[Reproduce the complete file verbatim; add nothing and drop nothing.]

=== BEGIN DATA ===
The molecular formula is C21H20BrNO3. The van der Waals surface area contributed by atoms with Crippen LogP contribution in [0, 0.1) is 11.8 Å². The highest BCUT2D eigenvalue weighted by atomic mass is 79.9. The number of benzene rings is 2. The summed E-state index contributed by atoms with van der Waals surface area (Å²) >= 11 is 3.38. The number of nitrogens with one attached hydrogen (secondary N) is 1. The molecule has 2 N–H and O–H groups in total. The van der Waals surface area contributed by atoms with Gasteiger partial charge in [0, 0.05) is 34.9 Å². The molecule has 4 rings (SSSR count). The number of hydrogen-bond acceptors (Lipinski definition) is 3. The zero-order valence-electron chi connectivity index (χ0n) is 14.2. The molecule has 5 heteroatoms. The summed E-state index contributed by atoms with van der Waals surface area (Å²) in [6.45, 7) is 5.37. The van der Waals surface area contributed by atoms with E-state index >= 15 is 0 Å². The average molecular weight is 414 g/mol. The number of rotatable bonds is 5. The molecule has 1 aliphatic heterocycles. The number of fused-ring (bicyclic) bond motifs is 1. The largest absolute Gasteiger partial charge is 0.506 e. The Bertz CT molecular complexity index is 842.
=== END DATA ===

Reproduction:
The molecular formula is C21H20BrNO3. The van der Waals surface area contributed by atoms with Crippen LogP contribution in [0, 0.1) is 11.8 Å². The highest BCUT2D eigenvalue weighted by atomic mass is 79.9. The number of benzene rings is 2. The summed E-state index contributed by atoms with van der Waals surface area (Å²) >= 11 is 3.38. The number of nitrogens with one attached hydrogen (secondary N) is 1. The molecule has 2 N–H and O–H groups in total. The van der Waals surface area contributed by atoms with Gasteiger partial charge in [0, 0.05) is 34.9 Å². The molecule has 4 rings (SSSR count). The number of hydrogen-bond acceptors (Lipinski definition) is 3. The zero-order valence-electron chi connectivity index (χ0n) is 14.2. The molecule has 5 heteroatoms. The summed E-state index contributed by atoms with van der Waals surface area (Å²) in [6.45, 7) is 5.37. The van der Waals surface area contributed by atoms with E-state index >= 15 is 0 Å². The average molecular weight is 414 g/mol. The number of rotatable bonds is 5. The molecule has 1 aliphatic heterocycles. The number of fused-ring (bicyclic) bond motifs is 1. The largest absolute Gasteiger partial charge is 0.506 e. The Bertz CT molecular complexity index is 842.